The Seoul Lantern Festival (서울빛초롱축제) began on November 7th, and closes tonight. It is held on the Cheonggyecheon, a "stream" running through downtown Seoul. I made it there last night, as my previous attempts at the foray were delayed by poor weather. I also attended this event in 2009 and 2012--click on the appropriate tag in the cloud to your right.
Since it was the last weekend, I knew it would be crowded, and it was. I don't really remember much of a line to go down to the "stream" area itself, but on this day, the line snaked around for 25 minutes. Credit to the organizers is due, however, as it was very sensible and smooth.
First, a few shots from street-level:
The first series of lanterns as you proceed from the ramp are all large-scale models of historical Korean buildings. These are lanterns--paper-covered, traditionally-built, although as a nod to safety they are lit by electricity.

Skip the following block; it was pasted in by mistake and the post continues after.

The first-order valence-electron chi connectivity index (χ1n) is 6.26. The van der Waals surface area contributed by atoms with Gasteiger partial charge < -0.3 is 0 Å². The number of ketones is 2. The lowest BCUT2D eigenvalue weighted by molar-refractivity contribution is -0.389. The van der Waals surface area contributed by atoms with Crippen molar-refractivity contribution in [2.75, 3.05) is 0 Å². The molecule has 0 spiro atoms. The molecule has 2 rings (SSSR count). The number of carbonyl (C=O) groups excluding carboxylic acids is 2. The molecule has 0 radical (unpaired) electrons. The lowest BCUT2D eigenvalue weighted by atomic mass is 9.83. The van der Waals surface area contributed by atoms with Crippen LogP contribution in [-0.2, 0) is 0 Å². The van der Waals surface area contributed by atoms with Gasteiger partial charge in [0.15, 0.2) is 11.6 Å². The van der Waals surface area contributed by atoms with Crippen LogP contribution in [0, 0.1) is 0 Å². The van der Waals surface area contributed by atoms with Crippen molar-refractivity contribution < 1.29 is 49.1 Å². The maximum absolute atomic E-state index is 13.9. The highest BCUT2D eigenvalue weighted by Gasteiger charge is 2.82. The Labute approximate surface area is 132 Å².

The most charming lanterns, in my opinion, are the ones that depict everyday peasant life, such as children playing paengi, a spinning top game, or people sitting at a restaurant counter.
Of course, with thousands and thousands of visitors, it's not all paper lanterns the size of parade floats, There's also real people sitting at real food counters. for example, grilled squid, ddeokbokki, "egg bread", and chicken on a stick:
The Cheonggye stream was a signature project of Seoul Mayor, later Korean President, Lee Myung-bak, and although it was very controversial at the time, it is today a very popular recreation spot for Seoulites. I think it is well-done, and among the elements is a massive "room" under one of the bridges, where any number of events can be staged. During this festival, you can write out your message and wishes for the coming year. You can see the lanterns arranged behind me:
Many of the lanterns are best viewed from one side, but here's one which took viewers on each side of the stream into account: